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Title: LC-MS analysis of solanidane glycoalkaloid diversity among four wild potato species and three cultivars

item Navarre, Duroy - Roy

Submitted to: Journal of Agricultural and Food Chemistry
Publication Type: Peer Reviewed Journal
Publication Acceptance Date: 3/1/2008
Publication Date: 7/11/2008
Citation: Shakya, R., Navarre, D.A. 2008. Lc-ms analysis of solanidane glycoalkaloid diversity among four wild potato species and three cultivars. Journal of Agricultural and Food Chemistry. DOI 10.1021/jf8006618. 56:6949-58.

Interpretive Summary: Potatoes have compounds called glycoalkaloids that are involved in resistance to pests and pathogens. These glycoalkaloids also have both positive and negative health effects. We used LCMS analysis to identify over 45 solanidane GAs in potato tubers, of which several have not been previously reported. Four wild species and three cultivars were examined. The total number of GAs found suggests potatoes have more types of GAs than previously expected. The ability to monitor so many GAs creates new opportunities to assess the role of specific GAs in plant and pest resistance. Some GAs are known to be substantially less toxic than others and some have anti-cancer properties. This method will assist in determining which GAs have health-promoting potential.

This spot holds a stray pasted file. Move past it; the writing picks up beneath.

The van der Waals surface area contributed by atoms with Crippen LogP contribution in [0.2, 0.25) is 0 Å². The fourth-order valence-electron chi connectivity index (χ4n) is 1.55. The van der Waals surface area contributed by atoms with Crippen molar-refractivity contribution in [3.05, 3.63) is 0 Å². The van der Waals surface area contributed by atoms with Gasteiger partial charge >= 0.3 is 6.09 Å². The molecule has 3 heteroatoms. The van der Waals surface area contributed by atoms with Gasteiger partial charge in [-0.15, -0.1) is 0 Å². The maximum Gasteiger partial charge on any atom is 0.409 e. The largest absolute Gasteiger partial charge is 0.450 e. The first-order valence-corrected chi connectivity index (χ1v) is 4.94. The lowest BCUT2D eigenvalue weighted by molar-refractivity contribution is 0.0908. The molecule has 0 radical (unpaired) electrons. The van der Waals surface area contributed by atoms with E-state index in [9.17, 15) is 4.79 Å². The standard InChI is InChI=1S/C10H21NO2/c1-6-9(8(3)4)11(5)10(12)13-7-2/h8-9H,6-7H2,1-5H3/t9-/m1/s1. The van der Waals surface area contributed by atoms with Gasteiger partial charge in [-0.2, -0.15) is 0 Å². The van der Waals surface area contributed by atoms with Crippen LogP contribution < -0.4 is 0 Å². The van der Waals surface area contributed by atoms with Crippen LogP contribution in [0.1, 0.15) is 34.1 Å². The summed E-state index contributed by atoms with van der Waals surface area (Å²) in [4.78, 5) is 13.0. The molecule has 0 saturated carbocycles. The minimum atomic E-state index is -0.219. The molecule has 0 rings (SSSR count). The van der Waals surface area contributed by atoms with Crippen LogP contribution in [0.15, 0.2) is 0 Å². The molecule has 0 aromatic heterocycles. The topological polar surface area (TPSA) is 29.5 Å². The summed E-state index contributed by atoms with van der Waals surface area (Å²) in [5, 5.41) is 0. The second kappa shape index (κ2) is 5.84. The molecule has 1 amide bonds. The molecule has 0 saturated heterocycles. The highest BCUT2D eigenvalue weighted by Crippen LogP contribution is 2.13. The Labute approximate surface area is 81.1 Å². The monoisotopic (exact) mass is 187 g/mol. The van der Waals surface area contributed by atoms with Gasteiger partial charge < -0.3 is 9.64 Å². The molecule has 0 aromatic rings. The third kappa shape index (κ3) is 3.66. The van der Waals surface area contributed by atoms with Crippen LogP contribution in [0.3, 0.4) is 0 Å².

Technical Abstract: Among the small molecules found in potato tubers are some that are phytonutrients or plant defense compounds. The extent of variation of these small molecules among different potato genotypes is not well characterized. LCMS analysis of tuber extracts from seven potato genotypes showed that one large source of small molecule variation among these genotypes were the glycoalkaloids. Glycoalkaloids (GAs) are involved in the resistance of potatoes to pathogens and pests, but they also have implications for human health and nutrition. This study focused on GAs with solanidane derived aglycones, of which over 45 were identified and included several novel GAs. This analysis suggested the variety of GAs in tubers is considerably greater than previously realized.